Rick
     
  11. Jim D

    Jim D Senior Member

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    Thanks for saying that, grandpa!
     
  12. Jim D

    Jim D Senior Member

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    tc, you are a poet. I wish i'd had a father like that.
     
  13. tctractors

    tctractors Senior Member

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    Jim D, my Father was a rough tough chap that came from the North East of the U.K. his Father was on the Jarrow March, so he was used to very hard times, he was always ready to help me and never as much as laid a hand on me unlike so many other peoples storys about their Father-Son situation, I did leave Home at 15yrs old though so when I was most trouble I was not under the same roof, but good to me he was always, like I am to my own Son.
    Grandpa, knows that the Truck his Father left him is worth the same as the Jacket my Father left me, "priceless" just my jacket needs no Gas??
     
  14. entasis

    entasis Member

    Joined:
    Feb 8, 2013
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    Location:
    nh
    my old man was complicated, a very intelligent but manic depressive alcoholic who was disowned by his own father when his mother died giving birth to him - he only drank on occasional binges, but when he did he hit it so hard we were terrified he'd end up dead and he came darn close on numerous occasions - tough for a kid to see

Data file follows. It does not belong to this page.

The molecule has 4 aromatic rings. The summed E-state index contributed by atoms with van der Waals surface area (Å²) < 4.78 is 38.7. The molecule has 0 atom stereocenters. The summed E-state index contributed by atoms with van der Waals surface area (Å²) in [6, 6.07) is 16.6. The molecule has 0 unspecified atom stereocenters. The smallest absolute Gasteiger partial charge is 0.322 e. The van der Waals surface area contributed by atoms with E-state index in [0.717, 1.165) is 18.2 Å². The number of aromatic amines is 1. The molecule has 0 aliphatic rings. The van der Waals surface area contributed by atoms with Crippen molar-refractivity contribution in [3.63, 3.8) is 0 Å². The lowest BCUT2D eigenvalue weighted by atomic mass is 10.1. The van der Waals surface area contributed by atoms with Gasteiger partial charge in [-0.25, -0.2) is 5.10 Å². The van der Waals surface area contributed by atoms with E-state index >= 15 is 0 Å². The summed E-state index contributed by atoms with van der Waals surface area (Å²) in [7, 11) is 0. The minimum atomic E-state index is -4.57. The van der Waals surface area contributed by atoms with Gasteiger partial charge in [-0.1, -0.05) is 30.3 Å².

he also worked his ass off to provide for his family and would throw around the football or pitch to you til it got dark if you needed some work on hitting the curve - even though he never had a dad he learned how to be one to us
    cigarettes got him a couple o' years back and I regret I didn't spend time with him before he died, 'cause even though he was a little hard to be around and we didn't share much common interest, it woulda been good for us both - my brother and he were close over their shared interest in horses (he was a trainer), and it meant a lot to both of 'em
    I agree with the posters that would give the old man the shed and especially the working together part